So, If You See a Black Bear on the Trail, What Should You Do?
Per Rogers, “Basically, enjoy it. We like to make ourselves inconspicuous to watch them longer before they discover us and run….We have seen a lot of advice to avoid eye contact and avoid running away, but we have been unable to find any instance where doing these things has precipitated an attack. Fearful people usually tell us ‘I ran one way and the bear ran the other.’”
All that being said, there is still the rare black bear that is aggressive and will attack a human. Rogers estimates that these bears are literally one in a million. In addition, bears that are exposed to people (like those that live near trails) are even less likely to be aggressive than those that live where they rarely see a person. Despite the “one in a million” odds, attacks happen.
What About That One-in-a-Million Aggressive Black Bear?
If a black bear appears aggressive, the National Park Service recommends the following:
If a bear persistently follows or approaches you without vocalizing or paw swatting:
- Change your direction. If the bear continues to follow you, stand your ground.
- Act aggressively to intimidate the bear. Talk loudly or shout at it. Throw non-food objects such as rocks at the bear. Use a deterrent such as a stout stick. Act together as a group if you have companions. Make yourselves look as large as possible (for example, move to higher ground).
- Don’t run and don’t turn away from the bear.
- Don’t leave food for the bear; this encourages further problems.
If the bear’s behavior indicates that it is after your food and you are physically attacked:
- Separate yourself from the food and slowly back away.
If the bear shows no interest in your food and you are physically attacked, the bear may consider you as prey:
- Fight back aggressively with any available object!
- Do not play dead!
What About Pepper Spray?
Rogers recommends carrying pepper spray. The small containers designed for dog protection are plenty strong. He has tested the spray extensively on black bears. If a bear does act aggressively it should solve the problem quickly and safely. When hit with the spray, the bear “doesn’t go away mad, it just goes away.”
Studies have shown pepper spray has a higher success rate at stopping aggressive bears than even a gun. For one thing, you don’t need to try to take an accurate shot under duress. Just keep spraying. If you accidentally hit your fellow hiker, no permanent damage is done. Plus, the bear is not killed or wounded. Instead, it should learn a valuable lesson to fear humans.
One note of caution: pepper spray is a chemical irritant to be used on the bear. It is not a repellent to be sprayed on yourself or your gear. Apparently bears actually like the smell and have been known to come into camp to roll on tents that have been sprayed.
Protecting Yourself and the Bear
Bear are omnivores and will eat almost anything. Most of their diet is vegetation, but they also eat berries, insects, and small animals such as frogs, snakes, or mice. They do not need supplemental food from humans, but are happy to take it if they can get it. That’s why it’s very important to protect your food from black bears. Use a bear canister, a bear locker or cables where available, or a bear bag hung from a tree to store everything that smells like it could be food.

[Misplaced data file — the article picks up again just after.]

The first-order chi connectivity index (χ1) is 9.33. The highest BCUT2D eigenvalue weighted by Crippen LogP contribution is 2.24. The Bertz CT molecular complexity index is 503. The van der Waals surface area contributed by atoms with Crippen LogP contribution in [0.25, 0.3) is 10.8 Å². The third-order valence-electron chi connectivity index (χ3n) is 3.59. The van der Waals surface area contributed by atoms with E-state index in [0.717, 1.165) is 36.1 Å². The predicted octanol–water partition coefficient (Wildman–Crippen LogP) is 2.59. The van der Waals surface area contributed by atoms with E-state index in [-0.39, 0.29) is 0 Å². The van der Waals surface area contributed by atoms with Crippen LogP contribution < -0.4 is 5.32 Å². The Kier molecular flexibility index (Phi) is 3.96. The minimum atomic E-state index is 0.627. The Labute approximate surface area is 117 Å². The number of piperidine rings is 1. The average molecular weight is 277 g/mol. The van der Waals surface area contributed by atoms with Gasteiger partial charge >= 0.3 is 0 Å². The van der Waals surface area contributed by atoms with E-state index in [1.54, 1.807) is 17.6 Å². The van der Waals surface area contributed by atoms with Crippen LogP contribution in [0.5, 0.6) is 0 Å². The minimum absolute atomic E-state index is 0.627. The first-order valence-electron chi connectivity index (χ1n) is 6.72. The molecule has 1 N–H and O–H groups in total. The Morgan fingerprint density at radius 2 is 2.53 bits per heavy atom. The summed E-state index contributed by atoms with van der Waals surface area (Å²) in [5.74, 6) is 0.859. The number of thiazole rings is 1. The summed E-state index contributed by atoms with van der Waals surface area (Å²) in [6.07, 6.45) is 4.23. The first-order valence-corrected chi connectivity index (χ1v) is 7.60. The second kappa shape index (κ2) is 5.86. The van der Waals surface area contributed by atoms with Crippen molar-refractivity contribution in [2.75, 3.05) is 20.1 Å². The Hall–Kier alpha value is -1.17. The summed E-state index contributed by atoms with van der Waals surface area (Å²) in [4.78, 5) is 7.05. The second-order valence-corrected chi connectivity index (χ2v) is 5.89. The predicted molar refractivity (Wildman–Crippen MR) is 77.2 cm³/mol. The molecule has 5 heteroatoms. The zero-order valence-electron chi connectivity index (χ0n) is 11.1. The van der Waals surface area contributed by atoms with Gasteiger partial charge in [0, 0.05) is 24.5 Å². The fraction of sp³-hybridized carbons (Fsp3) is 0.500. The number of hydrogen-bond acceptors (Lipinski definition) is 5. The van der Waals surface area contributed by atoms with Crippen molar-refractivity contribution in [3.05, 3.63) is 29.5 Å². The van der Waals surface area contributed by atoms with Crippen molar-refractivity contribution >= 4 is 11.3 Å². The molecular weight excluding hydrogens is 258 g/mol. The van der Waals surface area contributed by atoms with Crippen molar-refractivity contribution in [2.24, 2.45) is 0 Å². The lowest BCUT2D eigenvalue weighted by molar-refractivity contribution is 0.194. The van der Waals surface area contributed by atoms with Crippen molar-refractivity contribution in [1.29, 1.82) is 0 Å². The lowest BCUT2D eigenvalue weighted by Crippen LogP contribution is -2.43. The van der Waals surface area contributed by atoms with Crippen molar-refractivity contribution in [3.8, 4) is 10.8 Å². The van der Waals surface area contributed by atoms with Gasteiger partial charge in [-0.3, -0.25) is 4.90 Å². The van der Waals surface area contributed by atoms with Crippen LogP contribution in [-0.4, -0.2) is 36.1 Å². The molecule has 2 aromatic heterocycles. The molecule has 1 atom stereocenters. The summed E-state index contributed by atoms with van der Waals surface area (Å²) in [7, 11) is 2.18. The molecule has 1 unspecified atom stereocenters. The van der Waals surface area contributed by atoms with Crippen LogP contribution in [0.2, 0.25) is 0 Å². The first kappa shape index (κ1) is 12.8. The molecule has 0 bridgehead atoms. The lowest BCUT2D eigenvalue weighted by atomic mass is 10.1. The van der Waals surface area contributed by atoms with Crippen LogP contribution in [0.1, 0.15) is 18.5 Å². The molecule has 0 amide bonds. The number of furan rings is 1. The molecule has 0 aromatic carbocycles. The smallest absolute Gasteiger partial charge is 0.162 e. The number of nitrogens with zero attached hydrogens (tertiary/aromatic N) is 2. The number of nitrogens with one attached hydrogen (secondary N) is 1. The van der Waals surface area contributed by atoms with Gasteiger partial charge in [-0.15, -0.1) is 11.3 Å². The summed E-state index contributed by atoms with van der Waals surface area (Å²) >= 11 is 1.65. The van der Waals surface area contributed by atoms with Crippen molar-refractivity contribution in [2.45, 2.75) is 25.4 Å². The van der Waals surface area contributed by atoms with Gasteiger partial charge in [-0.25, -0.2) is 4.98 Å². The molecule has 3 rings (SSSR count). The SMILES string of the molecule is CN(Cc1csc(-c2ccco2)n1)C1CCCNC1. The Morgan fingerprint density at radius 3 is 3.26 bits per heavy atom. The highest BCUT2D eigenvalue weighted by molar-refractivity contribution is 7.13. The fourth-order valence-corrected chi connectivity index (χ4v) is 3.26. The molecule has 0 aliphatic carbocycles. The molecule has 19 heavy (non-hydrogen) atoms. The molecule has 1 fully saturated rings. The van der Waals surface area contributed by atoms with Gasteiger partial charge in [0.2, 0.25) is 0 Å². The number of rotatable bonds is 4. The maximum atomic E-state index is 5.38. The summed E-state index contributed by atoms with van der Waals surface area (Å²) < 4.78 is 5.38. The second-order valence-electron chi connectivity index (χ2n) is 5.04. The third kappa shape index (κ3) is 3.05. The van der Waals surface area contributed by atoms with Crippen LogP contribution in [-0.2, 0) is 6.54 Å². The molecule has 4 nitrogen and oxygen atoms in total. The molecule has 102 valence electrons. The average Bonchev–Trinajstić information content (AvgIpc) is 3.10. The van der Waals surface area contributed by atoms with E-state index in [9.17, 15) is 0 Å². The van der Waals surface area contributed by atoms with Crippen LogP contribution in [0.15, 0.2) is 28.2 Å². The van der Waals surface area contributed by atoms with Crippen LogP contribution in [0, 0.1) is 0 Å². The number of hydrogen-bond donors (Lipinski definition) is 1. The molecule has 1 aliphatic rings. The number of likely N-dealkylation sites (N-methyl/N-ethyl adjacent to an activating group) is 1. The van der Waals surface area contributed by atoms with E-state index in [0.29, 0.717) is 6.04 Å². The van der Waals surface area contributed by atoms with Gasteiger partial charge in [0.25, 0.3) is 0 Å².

Doing so protects the bear as well as yourself. Bears are smart, resourceful animals that learn from experience. If a bear successfully gets food from a person once, it will try it again, quickly raising the odds of a conflict between the bear and people that it now sees as a food source.
Bears that have been rewarded for interacting with people quickly become “problem” bears. The relocation of problem bears is expensive and has a low success rate. Quite often, the decision is made to eradicate the problem bear. As the saying goes, a fed bear is a dead bear.
Some Additional Rumors to Put to Rest
- There is no evidence that menstruating draws any additional interest from bears.
- Black bears are not always black. They can be brown, cinnamon, and rarely, even white.
- There have been no studies conducted to show that, if attacked by a bear, crapping oneself will deter the bear.
Black bears are not the roving monsters they are often portrayed to be. At the same time, they’re not cute teddy bears to approach, feed, or take a selfie with either. They are wild animals trying to survive and mostly avoid humans. If we treat them as they are, we can safely coexist.
This article will hopefully be the first in a series that addresses the fears that new, and sometimes not so new, backpackers face when preparing for their hike. What is your greatest backpacking fear? Let us know in the comments below.
Featured image courtesy of the North American Bear Center.